Deadly Mosquito-Borne Virus Spreading in Eastern U.S.

Tragic news continues to be reported out of several states in the Eastern U.S. as a deadly mosquito-borne virus, Eastern equine encephalitis ( EEE), takes its eighth victim, and infects more. And while this year’s outbreak of EEE has only infected 25 people in total in the U.S., that’s still more than four times the number of people infected last year and a 60 percent increase over the highest annual number of reported infections in the last decade.

A graph of the number of EEE cases in the U.S. annually, in reference to 2019's particularly expansive spread of the virus CDC

Gizmodo picked up on news of the unusually high number of annual EEE infections, which has come out of Massachusetts, Connecticut, Rhode Island, Michigan, New Jersey, and North Carolina. The Centers for Disease Control and Prevention (CDC) doesn’t seem to have put out any official statement regarding the unusually high number of EEE infections, although it does note on its site that the average number of cases per year is seven.

The fact that EEE only infects a relatively small number of people is made up for by how deadly it is. Roughly one out of every three people who become infected with EEE die; for reference, Stat notes that, to date this year, there have been 468 cases of West Nile virus reported by the CDC, but only 21 deaths. That would mean an estimated 4.5% fatality rate for West Nile virus.

Death isn’t the only issue with EEE either. The CDC notes that “Systemic infection [of EEE] has an abrupt onset and is characterized by chills, fever, malaise, arthralgia, and myalgia.” The CDC adds that in those patients who develop encephalitis (swelling of the brain), signs and symptoms include “fever, headache, irritability, restlessness, drowsiness, anorexia, vomiting, diarrhea, cyanosis, convulsions, and coma.”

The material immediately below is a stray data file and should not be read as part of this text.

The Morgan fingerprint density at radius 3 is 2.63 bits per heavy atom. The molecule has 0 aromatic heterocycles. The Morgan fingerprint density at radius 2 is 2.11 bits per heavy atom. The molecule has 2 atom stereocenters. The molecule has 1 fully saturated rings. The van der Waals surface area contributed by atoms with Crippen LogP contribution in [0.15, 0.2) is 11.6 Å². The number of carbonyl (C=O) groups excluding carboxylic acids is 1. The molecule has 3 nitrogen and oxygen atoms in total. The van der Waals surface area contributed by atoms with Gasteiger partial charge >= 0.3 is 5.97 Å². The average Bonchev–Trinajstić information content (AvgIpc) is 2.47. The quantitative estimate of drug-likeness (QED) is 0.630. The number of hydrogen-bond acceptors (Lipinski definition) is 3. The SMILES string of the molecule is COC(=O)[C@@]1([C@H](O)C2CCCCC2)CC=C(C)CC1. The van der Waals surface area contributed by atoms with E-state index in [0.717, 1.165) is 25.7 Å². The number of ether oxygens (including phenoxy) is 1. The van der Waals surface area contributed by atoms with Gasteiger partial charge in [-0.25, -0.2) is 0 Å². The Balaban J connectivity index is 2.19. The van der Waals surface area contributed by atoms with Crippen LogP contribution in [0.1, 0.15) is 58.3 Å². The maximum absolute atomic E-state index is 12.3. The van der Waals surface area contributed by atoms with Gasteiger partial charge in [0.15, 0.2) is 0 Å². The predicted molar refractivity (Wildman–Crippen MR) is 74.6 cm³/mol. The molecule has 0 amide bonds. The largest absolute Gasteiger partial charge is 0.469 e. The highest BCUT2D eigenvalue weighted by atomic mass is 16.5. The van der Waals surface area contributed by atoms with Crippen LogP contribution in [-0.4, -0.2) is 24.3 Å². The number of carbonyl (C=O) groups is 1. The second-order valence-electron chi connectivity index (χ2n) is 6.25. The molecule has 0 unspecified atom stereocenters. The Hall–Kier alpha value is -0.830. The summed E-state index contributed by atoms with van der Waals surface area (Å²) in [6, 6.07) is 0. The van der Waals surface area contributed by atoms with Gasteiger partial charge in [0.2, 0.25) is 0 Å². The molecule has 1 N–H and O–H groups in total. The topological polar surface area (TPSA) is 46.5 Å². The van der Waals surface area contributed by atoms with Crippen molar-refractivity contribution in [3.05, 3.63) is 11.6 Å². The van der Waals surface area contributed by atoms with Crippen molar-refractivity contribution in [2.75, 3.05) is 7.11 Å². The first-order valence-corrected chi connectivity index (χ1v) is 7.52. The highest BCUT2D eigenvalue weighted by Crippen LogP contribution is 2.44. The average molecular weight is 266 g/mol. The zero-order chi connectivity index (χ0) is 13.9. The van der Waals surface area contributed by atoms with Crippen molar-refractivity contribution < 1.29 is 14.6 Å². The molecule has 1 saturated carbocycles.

Like West Nile virus, EEE is spread via a transmission cycle that involves birds. The EEE virus infects birds (usually songbirds), and when mosquitoes bite those infected birds, they in turn become infected. Then, when an infected mosquito bites a human, the disease is passed on. Once a person is infected, they usually have EEE for about one to two weeks if it is not fatal.

An image of a Culex mosquito, which is a vector for the EEE virus spreading at an unusually high rate in the U.S. this year Andy Murray

In terms of prevention, there is, unfortunately, only an unlicensed vaccine available, and it seems to be administered solely to officials who are forced to work with the disease. According to Stat, developing an effective vaccine could cost more than $1 billion, which wouldn’t be cost effective for pharmaceutical companies considering the small number of annual cases.

Precautions can be taken, however, and they are simple enough. If you live in any one of the six states mentioned, do your best to avoid wet areas like swamps, especially at dusk or dawn. For those who need to work around these types of areas, it is recommended to use mosquito repellent, although it’s still best to avoid them all together for at least another few weeks to allow seasonal mosquito activity to decline.

What do you think of the abnormally high number of reported EEE infections? And what are your methods for repelling mosquitoes? Let us know in the comments!

Feature image: Katja Schulz

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